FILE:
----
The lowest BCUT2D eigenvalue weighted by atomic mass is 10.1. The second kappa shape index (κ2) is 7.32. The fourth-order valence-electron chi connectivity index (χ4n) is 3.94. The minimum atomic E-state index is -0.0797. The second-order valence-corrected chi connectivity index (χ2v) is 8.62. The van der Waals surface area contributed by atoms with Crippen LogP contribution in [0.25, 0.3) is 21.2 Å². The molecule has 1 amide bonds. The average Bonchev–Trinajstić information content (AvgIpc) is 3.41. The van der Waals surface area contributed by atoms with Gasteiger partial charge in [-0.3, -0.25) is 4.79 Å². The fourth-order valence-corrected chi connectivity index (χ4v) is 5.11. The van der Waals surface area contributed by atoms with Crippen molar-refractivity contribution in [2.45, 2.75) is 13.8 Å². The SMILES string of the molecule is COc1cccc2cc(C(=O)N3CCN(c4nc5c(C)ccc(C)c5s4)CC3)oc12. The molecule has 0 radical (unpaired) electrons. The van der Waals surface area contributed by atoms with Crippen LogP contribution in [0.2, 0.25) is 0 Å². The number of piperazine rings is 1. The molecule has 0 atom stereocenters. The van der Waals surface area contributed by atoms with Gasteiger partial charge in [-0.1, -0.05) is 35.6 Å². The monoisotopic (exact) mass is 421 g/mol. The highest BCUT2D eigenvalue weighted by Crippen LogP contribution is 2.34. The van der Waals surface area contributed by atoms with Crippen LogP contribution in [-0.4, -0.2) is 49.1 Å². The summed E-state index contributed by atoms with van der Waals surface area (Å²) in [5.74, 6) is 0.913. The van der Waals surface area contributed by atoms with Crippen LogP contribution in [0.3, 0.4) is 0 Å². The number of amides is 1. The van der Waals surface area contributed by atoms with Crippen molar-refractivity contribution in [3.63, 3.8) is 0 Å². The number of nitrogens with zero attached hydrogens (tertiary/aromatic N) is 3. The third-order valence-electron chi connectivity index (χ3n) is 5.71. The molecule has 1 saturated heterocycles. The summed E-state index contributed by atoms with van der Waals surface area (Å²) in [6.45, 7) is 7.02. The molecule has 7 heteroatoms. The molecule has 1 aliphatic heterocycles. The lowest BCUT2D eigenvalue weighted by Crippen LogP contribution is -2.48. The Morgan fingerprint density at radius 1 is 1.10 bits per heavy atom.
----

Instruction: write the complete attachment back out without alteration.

The lowest BCUT2D eigenvalue weighted by atomic mass is 10.1. The second kappa shape index (κ2) is 7.32. The fourth-order valence-electron chi connectivity index (χ4n) is 3.94. The minimum atomic E-state index is -0.0797. The second-order valence-corrected chi connectivity index (χ2v) is 8.62. The van der Waals surface area contributed by atoms with Crippen LogP contribution in [0.25, 0.3) is 21.2 Å². The molecule has 1 amide bonds. The average Bonchev–Trinajstić information content (AvgIpc) is 3.41. The van der Waals surface area contributed by atoms with Gasteiger partial charge in [-0.3, -0.25) is 4.79 Å². The fourth-order valence-corrected chi connectivity index (χ4v) is 5.11. The van der Waals surface area contributed by atoms with Crippen molar-refractivity contribution in [2.45, 2.75) is 13.8 Å². The SMILES string of the molecule is COc1cccc2cc(C(=O)N3CCN(c4nc5c(C)ccc(C)c5s4)CC3)oc12. The molecule has 0 radical (unpaired) electrons. The van der Waals surface area contributed by atoms with Crippen LogP contribution in [0.2, 0.25) is 0 Å². The number of piperazine rings is 1. The molecule has 0 atom stereocenters. The van der Waals surface area contributed by atoms with Gasteiger partial charge in [-0.1, -0.05) is 35.6 Å². The monoisotopic (exact) mass is 421 g/mol. The highest BCUT2D eigenvalue weighted by Crippen LogP contribution is 2.34. The van der Waals surface area contributed by atoms with Crippen LogP contribution in [-0.4, -0.2) is 49.1 Å². The summed E-state index contributed by atoms with van der Waals surface area (Å²) in [5.74, 6) is 0.913. The van der Waals surface area contributed by atoms with Crippen LogP contribution in [0.3, 0.4) is 0 Å². The number of amides is 1. The van der Waals surface area contributed by atoms with Crippen molar-refractivity contribution in [3.63, 3.8) is 0 Å². The number of nitrogens with zero attached hydrogens (tertiary/aromatic N) is 3. The third-order valence-electron chi connectivity index (χ3n) is 5.71. The molecule has 1 saturated heterocycles. The summed E-state index contributed by atoms with van der Waals surface area (Å²) in [6.45, 7) is 7.02. The molecule has 7 heteroatoms. The molecule has 1 aliphatic heterocycles. The lowest BCUT2D eigenvalue weighted by Crippen LogP contribution is -2.48. The Morgan fingerprint density at radius 1 is 1.10 bits per heavy atom.